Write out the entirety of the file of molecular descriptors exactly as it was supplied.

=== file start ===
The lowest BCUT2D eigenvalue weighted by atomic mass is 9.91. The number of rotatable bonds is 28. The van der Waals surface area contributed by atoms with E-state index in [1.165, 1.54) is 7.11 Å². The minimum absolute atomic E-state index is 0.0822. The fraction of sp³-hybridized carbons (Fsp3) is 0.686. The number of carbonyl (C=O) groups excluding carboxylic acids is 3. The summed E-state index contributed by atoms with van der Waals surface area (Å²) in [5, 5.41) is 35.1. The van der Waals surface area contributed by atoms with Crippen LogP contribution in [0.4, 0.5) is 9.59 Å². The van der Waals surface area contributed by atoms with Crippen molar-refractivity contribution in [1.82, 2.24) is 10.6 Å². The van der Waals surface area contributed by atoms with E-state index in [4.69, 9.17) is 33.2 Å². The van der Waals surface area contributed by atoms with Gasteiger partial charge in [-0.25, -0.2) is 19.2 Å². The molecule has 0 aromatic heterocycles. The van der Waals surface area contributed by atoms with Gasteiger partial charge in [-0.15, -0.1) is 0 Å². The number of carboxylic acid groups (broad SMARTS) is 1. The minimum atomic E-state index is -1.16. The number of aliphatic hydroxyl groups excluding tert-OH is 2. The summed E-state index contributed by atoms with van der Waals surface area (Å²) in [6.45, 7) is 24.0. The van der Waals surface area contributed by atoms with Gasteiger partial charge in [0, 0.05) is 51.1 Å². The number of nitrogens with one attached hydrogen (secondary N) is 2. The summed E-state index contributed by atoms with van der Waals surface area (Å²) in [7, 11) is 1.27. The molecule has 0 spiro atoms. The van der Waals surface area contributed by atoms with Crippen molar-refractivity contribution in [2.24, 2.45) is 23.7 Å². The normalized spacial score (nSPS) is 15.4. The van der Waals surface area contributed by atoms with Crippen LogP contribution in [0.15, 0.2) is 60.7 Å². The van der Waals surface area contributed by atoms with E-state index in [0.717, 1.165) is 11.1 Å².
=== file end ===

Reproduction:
The lowest BCUT2D eigenvalue weighted by atomic mass is 9.91. The number of rotatable bonds is 28. The van der Waals surface area contributed by atoms with E-state index in [1.165, 1.54) is 7.11 Å². The minimum absolute atomic E-state index is 0.0822. The fraction of sp³-hybridized carbons (Fsp3) is 0.686. The number of carbonyl (C=O) groups excluding carboxylic acids is 3. The summed E-state index contributed by atoms with van der Waals surface area (Å²) in [5, 5.41) is 35.1. The van der Waals surface area contributed by atoms with Crippen LogP contribution in [0.4, 0.5) is 9.59 Å². The van der Waals surface area contributed by atoms with Crippen molar-refractivity contribution in [1.82, 2.24) is 10.6 Å². The van der Waals surface area contributed by atoms with E-state index in [4.69, 9.17) is 33.2 Å². The van der Waals surface area contributed by atoms with Gasteiger partial charge in [-0.25, -0.2) is 19.2 Å². The molecule has 0 aromatic heterocycles. The van der Waals surface area contributed by atoms with Gasteiger partial charge in [-0.15, -0.1) is 0 Å². The number of carboxylic acid groups (broad SMARTS) is 1. The minimum atomic E-state index is -1.16. The number of aliphatic hydroxyl groups excluding tert-OH is 2. The summed E-state index contributed by atoms with van der Waals surface area (Å²) in [6.45, 7) is 24.0. The van der Waals surface area contributed by atoms with Gasteiger partial charge in [0, 0.05) is 51.1 Å². The number of nitrogens with one attached hydrogen (secondary N) is 2. The summed E-state index contributed by atoms with van der Waals surface area (Å²) in [7, 11) is 1.27. The molecule has 0 spiro atoms. The van der Waals surface area contributed by atoms with Crippen molar-refractivity contribution in [2.24, 2.45) is 23.7 Å². The normalized spacial score (nSPS) is 15.4. The van der Waals surface area contributed by atoms with Crippen LogP contribution in [0.15, 0.2) is 60.7 Å². The van der Waals surface area contributed by atoms with E-state index in [0.717, 1.165) is 11.1 Å².